Sramana Mitra: Let’s look at your big picture. Bring it up to industry level and tell me more about what trends you are seeing from your vantage point in the Big Data world.
Frank Bien: My entry into data has only been during this Big Data trend – right after 9/11 when Web 2.0 was happening. In 2003, I was working in big column stores. My view is coming from that side. What I say might be surprising. We’ve stored lots of data but there’s been very little value. Organizations have spent millions of dollars, and collectively billions of dollars, in storing just a massive set of information and data. The value at the other side has been really elusive. I think the big trend moving forward is to finally crack into this data and move it beyond data science experiments into the hands of business people who can make better decisions. We believe in Looker that involves the data team.
There’s been a big push with a lot of the simpler BI tools to say, “We’re going to replace the data team with technology.” We think that’s ridiculous especially that data has gotten more complex. It has been more difficult to work with. It requires empowering the data people to better empower the end users. Look at Simply Hired. There’s 52,000 jobs advertised right now for data analysts. These aren’t even data scientists. These are people who understand Sequel and business concepts. Those people need new tools. Looker is about providing tools for data people to better serve their end users. Moving forward, how do we crack into really large data but do it in a new way where end users can ultimately achieve value out of it.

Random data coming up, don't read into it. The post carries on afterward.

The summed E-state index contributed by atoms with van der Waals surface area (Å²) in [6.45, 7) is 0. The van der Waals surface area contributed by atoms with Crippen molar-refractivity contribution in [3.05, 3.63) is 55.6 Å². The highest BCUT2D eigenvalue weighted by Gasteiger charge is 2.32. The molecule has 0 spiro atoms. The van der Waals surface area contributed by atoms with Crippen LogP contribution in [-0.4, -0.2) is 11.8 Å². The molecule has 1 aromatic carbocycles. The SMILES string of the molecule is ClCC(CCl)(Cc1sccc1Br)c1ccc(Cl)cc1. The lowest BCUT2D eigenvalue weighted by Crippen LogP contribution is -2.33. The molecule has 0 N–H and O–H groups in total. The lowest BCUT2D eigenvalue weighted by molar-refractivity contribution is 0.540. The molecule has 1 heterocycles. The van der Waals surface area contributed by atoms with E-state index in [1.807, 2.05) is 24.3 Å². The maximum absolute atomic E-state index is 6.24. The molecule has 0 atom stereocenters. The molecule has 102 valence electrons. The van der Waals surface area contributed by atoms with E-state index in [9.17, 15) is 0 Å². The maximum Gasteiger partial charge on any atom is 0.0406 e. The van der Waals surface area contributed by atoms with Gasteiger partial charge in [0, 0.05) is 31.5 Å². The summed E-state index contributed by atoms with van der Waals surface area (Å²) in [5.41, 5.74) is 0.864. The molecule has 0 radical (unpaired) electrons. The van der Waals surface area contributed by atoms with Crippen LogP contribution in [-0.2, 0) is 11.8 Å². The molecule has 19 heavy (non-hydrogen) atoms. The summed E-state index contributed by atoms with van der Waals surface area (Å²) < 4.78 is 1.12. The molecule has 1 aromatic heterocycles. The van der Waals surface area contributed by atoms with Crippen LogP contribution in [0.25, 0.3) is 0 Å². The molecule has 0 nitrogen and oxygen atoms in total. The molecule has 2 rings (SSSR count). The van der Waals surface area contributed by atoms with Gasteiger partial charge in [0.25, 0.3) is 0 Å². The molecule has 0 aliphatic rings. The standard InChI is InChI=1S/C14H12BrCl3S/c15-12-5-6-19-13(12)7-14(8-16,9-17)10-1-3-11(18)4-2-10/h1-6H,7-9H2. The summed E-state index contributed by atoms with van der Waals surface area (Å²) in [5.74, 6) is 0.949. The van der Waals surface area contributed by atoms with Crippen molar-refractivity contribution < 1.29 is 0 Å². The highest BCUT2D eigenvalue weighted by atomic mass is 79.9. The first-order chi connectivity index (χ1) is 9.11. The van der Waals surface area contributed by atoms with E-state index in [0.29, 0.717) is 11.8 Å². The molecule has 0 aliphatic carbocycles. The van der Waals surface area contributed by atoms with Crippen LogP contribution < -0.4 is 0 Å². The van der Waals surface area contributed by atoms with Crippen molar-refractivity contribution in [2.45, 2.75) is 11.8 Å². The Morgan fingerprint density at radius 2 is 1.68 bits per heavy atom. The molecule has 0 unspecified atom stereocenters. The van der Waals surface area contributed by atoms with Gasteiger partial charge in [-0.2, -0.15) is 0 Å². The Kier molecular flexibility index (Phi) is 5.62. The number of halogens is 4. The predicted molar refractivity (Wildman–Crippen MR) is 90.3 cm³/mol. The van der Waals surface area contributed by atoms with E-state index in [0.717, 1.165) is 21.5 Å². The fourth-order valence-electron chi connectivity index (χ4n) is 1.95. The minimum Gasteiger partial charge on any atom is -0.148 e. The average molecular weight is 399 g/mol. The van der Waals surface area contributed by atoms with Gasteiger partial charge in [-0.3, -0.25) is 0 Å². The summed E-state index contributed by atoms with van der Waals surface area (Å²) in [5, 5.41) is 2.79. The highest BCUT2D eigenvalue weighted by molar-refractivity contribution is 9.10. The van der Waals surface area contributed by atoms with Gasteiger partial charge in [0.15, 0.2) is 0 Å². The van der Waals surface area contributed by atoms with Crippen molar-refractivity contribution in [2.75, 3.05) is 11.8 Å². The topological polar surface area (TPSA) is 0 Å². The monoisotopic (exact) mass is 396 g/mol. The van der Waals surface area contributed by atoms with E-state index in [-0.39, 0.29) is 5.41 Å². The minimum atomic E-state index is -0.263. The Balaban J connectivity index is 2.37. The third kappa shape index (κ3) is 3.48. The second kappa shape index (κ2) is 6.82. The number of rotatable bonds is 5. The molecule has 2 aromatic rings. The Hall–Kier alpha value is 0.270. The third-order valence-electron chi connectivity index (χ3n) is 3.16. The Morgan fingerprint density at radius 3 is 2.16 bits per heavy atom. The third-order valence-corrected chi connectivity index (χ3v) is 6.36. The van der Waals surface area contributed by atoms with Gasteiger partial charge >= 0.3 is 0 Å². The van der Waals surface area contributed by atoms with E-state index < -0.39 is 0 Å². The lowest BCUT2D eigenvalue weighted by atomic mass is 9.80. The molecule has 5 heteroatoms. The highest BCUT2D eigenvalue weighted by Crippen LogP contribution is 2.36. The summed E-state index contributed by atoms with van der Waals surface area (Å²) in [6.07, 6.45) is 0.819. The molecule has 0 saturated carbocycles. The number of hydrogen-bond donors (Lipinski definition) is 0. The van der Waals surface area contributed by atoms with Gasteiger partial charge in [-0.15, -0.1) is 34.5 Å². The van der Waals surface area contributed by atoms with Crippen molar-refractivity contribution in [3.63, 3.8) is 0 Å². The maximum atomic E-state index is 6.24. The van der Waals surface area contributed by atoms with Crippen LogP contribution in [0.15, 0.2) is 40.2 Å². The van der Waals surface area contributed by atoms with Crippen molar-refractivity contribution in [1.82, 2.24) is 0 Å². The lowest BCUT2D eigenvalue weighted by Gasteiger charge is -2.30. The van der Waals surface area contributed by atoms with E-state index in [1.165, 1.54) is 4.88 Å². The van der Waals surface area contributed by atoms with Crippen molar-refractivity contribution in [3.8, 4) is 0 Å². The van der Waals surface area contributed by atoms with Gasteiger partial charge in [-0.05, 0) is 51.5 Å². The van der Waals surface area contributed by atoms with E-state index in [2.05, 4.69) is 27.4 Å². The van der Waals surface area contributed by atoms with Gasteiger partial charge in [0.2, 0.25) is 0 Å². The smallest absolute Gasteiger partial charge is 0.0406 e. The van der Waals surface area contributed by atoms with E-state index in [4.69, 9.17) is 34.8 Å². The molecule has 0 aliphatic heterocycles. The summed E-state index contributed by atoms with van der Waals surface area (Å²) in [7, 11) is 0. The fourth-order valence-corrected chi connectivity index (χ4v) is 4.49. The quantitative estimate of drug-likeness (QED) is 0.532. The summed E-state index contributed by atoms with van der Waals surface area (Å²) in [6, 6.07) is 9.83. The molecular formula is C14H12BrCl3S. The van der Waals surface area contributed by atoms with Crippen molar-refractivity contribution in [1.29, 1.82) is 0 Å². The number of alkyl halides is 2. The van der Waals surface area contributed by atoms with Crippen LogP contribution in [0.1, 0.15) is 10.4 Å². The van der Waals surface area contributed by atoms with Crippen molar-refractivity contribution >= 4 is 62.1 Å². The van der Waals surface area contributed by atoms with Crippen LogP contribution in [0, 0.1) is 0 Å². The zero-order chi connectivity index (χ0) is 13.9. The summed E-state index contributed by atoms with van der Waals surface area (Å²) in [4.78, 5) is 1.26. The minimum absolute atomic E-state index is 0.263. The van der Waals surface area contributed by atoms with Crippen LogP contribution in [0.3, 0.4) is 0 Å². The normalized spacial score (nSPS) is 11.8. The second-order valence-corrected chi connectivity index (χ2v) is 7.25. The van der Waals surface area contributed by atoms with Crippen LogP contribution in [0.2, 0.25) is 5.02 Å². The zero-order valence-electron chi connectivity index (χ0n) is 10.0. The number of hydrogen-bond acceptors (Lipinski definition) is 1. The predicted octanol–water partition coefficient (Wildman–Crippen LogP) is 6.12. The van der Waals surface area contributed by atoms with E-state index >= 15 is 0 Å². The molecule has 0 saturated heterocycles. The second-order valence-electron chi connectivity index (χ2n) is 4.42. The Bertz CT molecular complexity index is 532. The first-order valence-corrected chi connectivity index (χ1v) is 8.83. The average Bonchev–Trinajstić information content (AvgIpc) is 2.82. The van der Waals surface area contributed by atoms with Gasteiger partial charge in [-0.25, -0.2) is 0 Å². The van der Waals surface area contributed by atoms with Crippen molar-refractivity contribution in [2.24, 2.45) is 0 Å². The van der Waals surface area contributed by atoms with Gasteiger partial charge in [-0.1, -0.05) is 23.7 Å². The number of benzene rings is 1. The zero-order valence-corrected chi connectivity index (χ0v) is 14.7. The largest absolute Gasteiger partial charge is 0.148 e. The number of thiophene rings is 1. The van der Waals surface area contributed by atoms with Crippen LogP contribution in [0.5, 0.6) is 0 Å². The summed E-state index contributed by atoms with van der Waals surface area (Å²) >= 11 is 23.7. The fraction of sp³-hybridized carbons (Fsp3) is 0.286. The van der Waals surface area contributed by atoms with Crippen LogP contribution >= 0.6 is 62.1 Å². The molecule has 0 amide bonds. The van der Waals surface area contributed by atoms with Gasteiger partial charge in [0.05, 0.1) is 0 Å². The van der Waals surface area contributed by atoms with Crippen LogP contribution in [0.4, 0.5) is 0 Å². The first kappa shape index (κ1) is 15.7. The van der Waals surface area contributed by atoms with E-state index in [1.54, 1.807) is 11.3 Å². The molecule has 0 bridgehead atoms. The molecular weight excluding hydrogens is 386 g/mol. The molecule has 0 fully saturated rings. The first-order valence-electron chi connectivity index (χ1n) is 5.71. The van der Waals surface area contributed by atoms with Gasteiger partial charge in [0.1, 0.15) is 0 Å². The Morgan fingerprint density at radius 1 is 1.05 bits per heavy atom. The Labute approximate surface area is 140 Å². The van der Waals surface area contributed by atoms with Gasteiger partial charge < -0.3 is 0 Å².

Sramana Mitra: In your experience, how far are you in being able to take the conclusions or the nuggets? How far are you from being able to tie those into software-based decisions and actions as opposed to human-based decisions and actions?
Frank Bien: We’re much more focused on the human-based. I don’t know that we’re necessarily that close to automation on the other side because people are knowledge workers and they basically need information to make decisions. What we’ve seen happen in Big Data is this push towards data science and asking really large questions of data that are niche. The trick will be to take these really large sets of complex data and get them into the hands of not the data team but business people that understand what they’re seeing. When you do that, you open up the ability to really see the benefit out of this data.